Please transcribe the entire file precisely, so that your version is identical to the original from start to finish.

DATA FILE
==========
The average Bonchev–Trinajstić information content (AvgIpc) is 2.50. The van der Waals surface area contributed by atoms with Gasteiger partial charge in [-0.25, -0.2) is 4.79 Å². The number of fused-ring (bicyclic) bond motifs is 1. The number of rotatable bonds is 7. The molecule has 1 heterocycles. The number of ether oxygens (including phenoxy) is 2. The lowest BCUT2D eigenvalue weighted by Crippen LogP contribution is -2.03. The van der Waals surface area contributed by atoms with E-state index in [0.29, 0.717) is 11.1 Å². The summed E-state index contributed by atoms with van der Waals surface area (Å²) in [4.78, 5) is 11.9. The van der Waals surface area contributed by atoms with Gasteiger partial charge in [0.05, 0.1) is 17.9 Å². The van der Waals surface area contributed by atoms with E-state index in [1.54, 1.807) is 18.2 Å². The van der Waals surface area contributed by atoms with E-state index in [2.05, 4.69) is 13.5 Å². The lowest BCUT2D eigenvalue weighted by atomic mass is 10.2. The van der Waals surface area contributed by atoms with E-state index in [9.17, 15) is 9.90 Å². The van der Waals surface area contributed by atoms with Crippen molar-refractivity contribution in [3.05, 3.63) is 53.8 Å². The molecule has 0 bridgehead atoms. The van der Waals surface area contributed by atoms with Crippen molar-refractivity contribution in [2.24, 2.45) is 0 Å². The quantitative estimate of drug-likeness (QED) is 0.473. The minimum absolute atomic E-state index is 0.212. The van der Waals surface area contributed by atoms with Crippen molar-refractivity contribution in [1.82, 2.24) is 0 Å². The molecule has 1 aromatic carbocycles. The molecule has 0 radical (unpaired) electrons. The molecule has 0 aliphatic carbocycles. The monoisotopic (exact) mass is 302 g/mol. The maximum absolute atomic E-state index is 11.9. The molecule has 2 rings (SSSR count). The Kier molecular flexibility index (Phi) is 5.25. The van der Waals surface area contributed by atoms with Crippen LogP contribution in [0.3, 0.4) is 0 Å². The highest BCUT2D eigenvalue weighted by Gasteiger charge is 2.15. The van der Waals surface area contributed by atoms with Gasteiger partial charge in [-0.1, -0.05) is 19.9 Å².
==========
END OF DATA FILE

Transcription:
The average Bonchev–Trinajstić information content (AvgIpc) is 2.50. The van der Waals surface area contributed by atoms with Gasteiger partial charge in [-0.25, -0.2) is 4.79 Å². The number of fused-ring (bicyclic) bond motifs is 1. The number of rotatable bonds is 7. The molecule has 1 heterocycles. The number of ether oxygens (including phenoxy) is 2. The lowest BCUT2D eigenvalue weighted by Crippen LogP contribution is -2.03. The van der Waals surface area contributed by atoms with E-state index in [0.29, 0.717) is 11.1 Å². The summed E-state index contributed by atoms with van der Waals surface area (Å²) in [4.78, 5) is 11.9. The van der Waals surface area contributed by atoms with Gasteiger partial charge in [0.05, 0.1) is 17.9 Å². The van der Waals surface area contributed by atoms with E-state index in [1.54, 1.807) is 18.2 Å². The van der Waals surface area contributed by atoms with E-state index in [2.05, 4.69) is 13.5 Å². The lowest BCUT2D eigenvalue weighted by atomic mass is 10.2. The van der Waals surface area contributed by atoms with E-state index in [9.17, 15) is 9.90 Å². The van der Waals surface area contributed by atoms with Crippen molar-refractivity contribution in [3.05, 3.63) is 53.8 Å². The molecule has 0 bridgehead atoms. The van der Waals surface area contributed by atoms with Crippen molar-refractivity contribution in [2.24, 2.45) is 0 Å². The quantitative estimate of drug-likeness (QED) is 0.473. The minimum absolute atomic E-state index is 0.212. The van der Waals surface area contributed by atoms with Crippen molar-refractivity contribution in [1.82, 2.24) is 0 Å². The molecule has 1 aromatic carbocycles. The molecule has 0 radical (unpaired) electrons. The molecule has 0 aliphatic carbocycles. The monoisotopic (exact) mass is 302 g/mol. The maximum absolute atomic E-state index is 11.9. The molecule has 2 rings (SSSR count). The Kier molecular flexibility index (Phi) is 5.25. The van der Waals surface area contributed by atoms with Crippen LogP contribution in [0.3, 0.4) is 0 Å². The highest BCUT2D eigenvalue weighted by Gasteiger charge is 2.15. The van der Waals surface area contributed by atoms with Gasteiger partial charge in [-0.1, -0.05) is 19.9 Å².